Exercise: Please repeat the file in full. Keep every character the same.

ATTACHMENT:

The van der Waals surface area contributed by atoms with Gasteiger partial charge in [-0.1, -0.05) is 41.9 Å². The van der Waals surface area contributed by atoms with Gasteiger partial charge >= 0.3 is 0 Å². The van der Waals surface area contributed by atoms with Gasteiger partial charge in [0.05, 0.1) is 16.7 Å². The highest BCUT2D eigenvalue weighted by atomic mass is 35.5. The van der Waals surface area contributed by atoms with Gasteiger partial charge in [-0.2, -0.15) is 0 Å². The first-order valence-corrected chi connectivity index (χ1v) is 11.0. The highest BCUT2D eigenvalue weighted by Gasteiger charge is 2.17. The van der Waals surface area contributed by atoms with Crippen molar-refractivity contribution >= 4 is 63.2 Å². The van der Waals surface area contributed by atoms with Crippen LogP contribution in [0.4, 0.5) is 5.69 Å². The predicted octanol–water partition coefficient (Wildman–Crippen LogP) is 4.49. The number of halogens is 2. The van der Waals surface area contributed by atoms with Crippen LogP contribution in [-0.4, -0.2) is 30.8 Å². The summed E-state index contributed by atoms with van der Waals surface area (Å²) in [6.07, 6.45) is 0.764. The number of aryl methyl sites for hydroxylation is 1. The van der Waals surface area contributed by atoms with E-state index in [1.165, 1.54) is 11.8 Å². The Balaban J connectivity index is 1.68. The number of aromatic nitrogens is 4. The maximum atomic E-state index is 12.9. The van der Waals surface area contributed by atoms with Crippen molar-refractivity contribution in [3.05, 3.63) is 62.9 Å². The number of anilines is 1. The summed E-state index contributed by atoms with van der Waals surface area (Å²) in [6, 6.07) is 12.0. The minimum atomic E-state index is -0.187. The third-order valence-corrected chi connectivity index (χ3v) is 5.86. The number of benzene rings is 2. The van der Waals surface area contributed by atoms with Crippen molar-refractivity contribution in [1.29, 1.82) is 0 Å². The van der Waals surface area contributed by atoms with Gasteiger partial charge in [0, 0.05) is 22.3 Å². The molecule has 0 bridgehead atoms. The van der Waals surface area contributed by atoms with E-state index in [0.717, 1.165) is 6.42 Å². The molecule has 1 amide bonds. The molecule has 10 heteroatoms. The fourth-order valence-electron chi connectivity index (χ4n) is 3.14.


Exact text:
The van der Waals surface area contributed by atoms with Gasteiger partial charge in [-0.1, -0.05) is 41.9 Å². The van der Waals surface area contributed by atoms with Gasteiger partial charge >= 0.3 is 0 Å². The van der Waals surface area contributed by atoms with Gasteiger partial charge in [0.05, 0.1) is 16.7 Å². The highest BCUT2D eigenvalue weighted by atomic mass is 35.5. The van der Waals surface area contributed by atoms with Gasteiger partial charge in [-0.2, -0.15) is 0 Å². The first-order valence-corrected chi connectivity index (χ1v) is 11.0. The highest BCUT2D eigenvalue weighted by Gasteiger charge is 2.17. The van der Waals surface area contributed by atoms with Crippen molar-refractivity contribution >= 4 is 63.2 Å². The van der Waals surface area contributed by atoms with Crippen LogP contribution in [0.4, 0.5) is 5.69 Å². The predicted octanol–water partition coefficient (Wildman–Crippen LogP) is 4.49. The number of halogens is 2. The van der Waals surface area contributed by atoms with Crippen LogP contribution in [-0.4, -0.2) is 30.8 Å². The summed E-state index contributed by atoms with van der Waals surface area (Å²) in [6.07, 6.45) is 0.764. The number of aryl methyl sites for hydroxylation is 1. The van der Waals surface area contributed by atoms with E-state index in [1.165, 1.54) is 11.8 Å². The Balaban J connectivity index is 1.68. The number of aromatic nitrogens is 4. The maximum atomic E-state index is 12.9. The van der Waals surface area contributed by atoms with Crippen molar-refractivity contribution in [3.05, 3.63) is 62.9 Å². The number of anilines is 1. The summed E-state index contributed by atoms with van der Waals surface area (Å²) in [6, 6.07) is 12.0. The minimum atomic E-state index is -0.187. The third-order valence-corrected chi connectivity index (χ3v) is 5.86. The number of benzene rings is 2. The van der Waals surface area contributed by atoms with Crippen molar-refractivity contribution in [1.29, 1.82) is 0 Å². The van der Waals surface area contributed by atoms with Gasteiger partial charge in [0, 0.05) is 22.3 Å². The molecule has 0 bridgehead atoms. The van der Waals surface area contributed by atoms with E-state index in [0.717, 1.165) is 6.42 Å². The molecule has 1 amide bonds. The molecule has 10 heteroatoms. The fourth-order valence-electron chi connectivity index (χ4n) is 3.14.